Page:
Escobedo, Figure in Landmark Case, Convicted Again

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Daniel Escobedo, a figure in the well-known 1964 U.S. Supreme Court ruling on a suspect’s right to a lawyer, has been convicted in Chicago of killing a shopkeeper with an ice pick in 1983. Escobedo, 65, faces a possible life sentence, the Associated Press reports.

Escobedo has been arrested some 25 times for offenses ranging from attempted murder and indecent liberties with a minor to felony possession of firearms. He was released from prison in 1978 after serving 22 years on a drug conviction.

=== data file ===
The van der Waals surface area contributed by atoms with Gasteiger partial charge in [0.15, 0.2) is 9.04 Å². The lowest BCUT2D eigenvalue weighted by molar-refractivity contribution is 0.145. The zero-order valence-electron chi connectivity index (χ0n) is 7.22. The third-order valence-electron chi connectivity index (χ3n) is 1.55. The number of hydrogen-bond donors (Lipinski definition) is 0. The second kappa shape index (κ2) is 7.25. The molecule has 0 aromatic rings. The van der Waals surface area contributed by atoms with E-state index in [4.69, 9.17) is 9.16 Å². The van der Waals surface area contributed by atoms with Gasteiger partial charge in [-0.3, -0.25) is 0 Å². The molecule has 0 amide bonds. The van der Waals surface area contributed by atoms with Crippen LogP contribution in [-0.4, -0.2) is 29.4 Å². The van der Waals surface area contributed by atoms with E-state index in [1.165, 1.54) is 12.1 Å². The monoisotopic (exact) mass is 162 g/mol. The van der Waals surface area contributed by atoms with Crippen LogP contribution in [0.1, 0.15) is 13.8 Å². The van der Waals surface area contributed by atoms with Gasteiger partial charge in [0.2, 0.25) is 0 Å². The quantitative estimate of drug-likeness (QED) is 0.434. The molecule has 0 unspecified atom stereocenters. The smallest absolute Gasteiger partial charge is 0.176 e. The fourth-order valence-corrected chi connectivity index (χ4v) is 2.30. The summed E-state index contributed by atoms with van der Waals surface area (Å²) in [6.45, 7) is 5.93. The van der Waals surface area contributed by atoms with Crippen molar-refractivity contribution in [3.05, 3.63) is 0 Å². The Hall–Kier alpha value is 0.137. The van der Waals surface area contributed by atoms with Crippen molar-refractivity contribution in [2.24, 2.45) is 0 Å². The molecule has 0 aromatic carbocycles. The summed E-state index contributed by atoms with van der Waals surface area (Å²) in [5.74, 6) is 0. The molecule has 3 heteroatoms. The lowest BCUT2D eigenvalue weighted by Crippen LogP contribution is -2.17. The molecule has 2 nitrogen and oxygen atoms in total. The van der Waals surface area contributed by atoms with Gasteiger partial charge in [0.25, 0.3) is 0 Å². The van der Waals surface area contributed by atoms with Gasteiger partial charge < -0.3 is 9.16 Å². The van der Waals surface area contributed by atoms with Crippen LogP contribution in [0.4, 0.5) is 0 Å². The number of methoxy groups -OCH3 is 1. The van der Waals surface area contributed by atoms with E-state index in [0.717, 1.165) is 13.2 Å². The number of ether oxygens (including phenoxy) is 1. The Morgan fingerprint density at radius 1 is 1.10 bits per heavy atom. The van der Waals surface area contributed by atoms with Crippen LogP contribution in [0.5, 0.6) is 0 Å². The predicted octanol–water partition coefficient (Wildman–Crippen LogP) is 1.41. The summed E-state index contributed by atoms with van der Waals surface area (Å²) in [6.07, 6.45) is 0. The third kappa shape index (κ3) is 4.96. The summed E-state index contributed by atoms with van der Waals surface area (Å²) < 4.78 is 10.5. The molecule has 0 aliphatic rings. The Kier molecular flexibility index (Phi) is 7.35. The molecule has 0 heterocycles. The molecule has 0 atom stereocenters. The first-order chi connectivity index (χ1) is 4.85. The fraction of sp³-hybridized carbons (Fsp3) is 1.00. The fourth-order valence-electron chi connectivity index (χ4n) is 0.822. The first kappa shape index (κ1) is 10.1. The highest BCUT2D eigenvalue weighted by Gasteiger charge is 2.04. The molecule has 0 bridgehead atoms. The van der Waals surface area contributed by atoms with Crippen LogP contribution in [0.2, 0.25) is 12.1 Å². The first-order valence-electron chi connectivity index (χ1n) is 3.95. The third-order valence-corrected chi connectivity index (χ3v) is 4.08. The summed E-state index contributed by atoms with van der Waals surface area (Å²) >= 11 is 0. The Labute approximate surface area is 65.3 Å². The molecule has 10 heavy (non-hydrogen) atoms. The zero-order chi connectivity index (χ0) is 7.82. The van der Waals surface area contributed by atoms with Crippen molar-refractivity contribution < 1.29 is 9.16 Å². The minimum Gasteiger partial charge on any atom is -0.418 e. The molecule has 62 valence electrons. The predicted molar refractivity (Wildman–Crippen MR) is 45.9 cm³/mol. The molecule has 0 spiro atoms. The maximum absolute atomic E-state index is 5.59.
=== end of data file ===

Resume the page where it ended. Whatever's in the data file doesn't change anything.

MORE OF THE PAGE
In the latest case, Escobedo’s nephew told authorities his uncle had recruited him to help rob and murder a Korean fur and leather dealer.

In Escobedo v. Illinois, the high court threw out his conviction in the slaying of his brother-in-law after finding that Chicago police had violated his constitutional rights by denying his repeated requests for a lawyer. The ruling was later expanded in Miranda vs. Arizona.


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